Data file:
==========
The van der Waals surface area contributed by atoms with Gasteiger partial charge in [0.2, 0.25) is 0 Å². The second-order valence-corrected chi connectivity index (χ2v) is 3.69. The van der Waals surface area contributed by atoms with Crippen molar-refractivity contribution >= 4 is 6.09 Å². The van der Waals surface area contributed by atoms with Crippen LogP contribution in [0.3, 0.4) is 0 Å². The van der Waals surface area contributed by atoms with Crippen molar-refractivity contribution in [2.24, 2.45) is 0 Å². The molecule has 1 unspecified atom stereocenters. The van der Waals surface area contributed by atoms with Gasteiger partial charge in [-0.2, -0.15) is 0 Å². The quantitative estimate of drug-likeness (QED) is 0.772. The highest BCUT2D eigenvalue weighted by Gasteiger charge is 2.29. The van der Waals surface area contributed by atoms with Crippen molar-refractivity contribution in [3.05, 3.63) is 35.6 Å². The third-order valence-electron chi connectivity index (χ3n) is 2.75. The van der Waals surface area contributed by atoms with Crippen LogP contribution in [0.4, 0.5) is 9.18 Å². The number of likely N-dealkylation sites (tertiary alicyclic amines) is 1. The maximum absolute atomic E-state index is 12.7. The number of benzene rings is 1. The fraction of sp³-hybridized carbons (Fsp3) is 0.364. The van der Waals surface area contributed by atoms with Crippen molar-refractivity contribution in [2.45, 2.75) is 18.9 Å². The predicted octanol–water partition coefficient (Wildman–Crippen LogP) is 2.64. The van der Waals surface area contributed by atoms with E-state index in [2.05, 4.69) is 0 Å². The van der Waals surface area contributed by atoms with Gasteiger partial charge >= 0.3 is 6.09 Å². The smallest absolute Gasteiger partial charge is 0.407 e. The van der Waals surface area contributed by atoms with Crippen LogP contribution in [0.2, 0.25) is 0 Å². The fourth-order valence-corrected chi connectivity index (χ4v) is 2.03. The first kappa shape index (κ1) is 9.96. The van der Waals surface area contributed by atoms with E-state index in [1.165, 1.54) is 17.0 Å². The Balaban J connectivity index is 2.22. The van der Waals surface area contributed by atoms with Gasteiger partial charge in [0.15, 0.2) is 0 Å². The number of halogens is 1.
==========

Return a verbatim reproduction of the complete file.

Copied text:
The van der Waals surface area contributed by atoms with Gasteiger partial charge in [0.2, 0.25) is 0 Å². The second-order valence-corrected chi connectivity index (χ2v) is 3.69. The van der Waals surface area contributed by atoms with Crippen molar-refractivity contribution >= 4 is 6.09 Å². The van der Waals surface area contributed by atoms with Crippen LogP contribution in [0.3, 0.4) is 0 Å². The van der Waals surface area contributed by atoms with Crippen molar-refractivity contribution in [2.24, 2.45) is 0 Å². The molecule has 1 unspecified atom stereocenters. The van der Waals surface area contributed by atoms with Gasteiger partial charge in [-0.2, -0.15) is 0 Å². The quantitative estimate of drug-likeness (QED) is 0.772. The highest BCUT2D eigenvalue weighted by Gasteiger charge is 2.29. The van der Waals surface area contributed by atoms with Crippen molar-refractivity contribution in [3.05, 3.63) is 35.6 Å². The third-order valence-electron chi connectivity index (χ3n) is 2.75. The van der Waals surface area contributed by atoms with Crippen LogP contribution in [0.4, 0.5) is 9.18 Å². The number of likely N-dealkylation sites (tertiary alicyclic amines) is 1. The maximum absolute atomic E-state index is 12.7. The number of benzene rings is 1. The fraction of sp³-hybridized carbons (Fsp3) is 0.364. The van der Waals surface area contributed by atoms with Crippen molar-refractivity contribution in [2.45, 2.75) is 18.9 Å². The predicted octanol–water partition coefficient (Wildman–Crippen LogP) is 2.64. The van der Waals surface area contributed by atoms with E-state index in [2.05, 4.69) is 0 Å². The van der Waals surface area contributed by atoms with Gasteiger partial charge >= 0.3 is 6.09 Å². The smallest absolute Gasteiger partial charge is 0.407 e. The van der Waals surface area contributed by atoms with Crippen LogP contribution in [0.2, 0.25) is 0 Å². The fourth-order valence-corrected chi connectivity index (χ4v) is 2.03. The first kappa shape index (κ1) is 9.96. The van der Waals surface area contributed by atoms with E-state index in [1.165, 1.54) is 17.0 Å². The Balaban J connectivity index is 2.22. The van der Waals surface area contributed by atoms with Gasteiger partial charge in [0.15, 0.2) is 0 Å². The number of halogens is 1.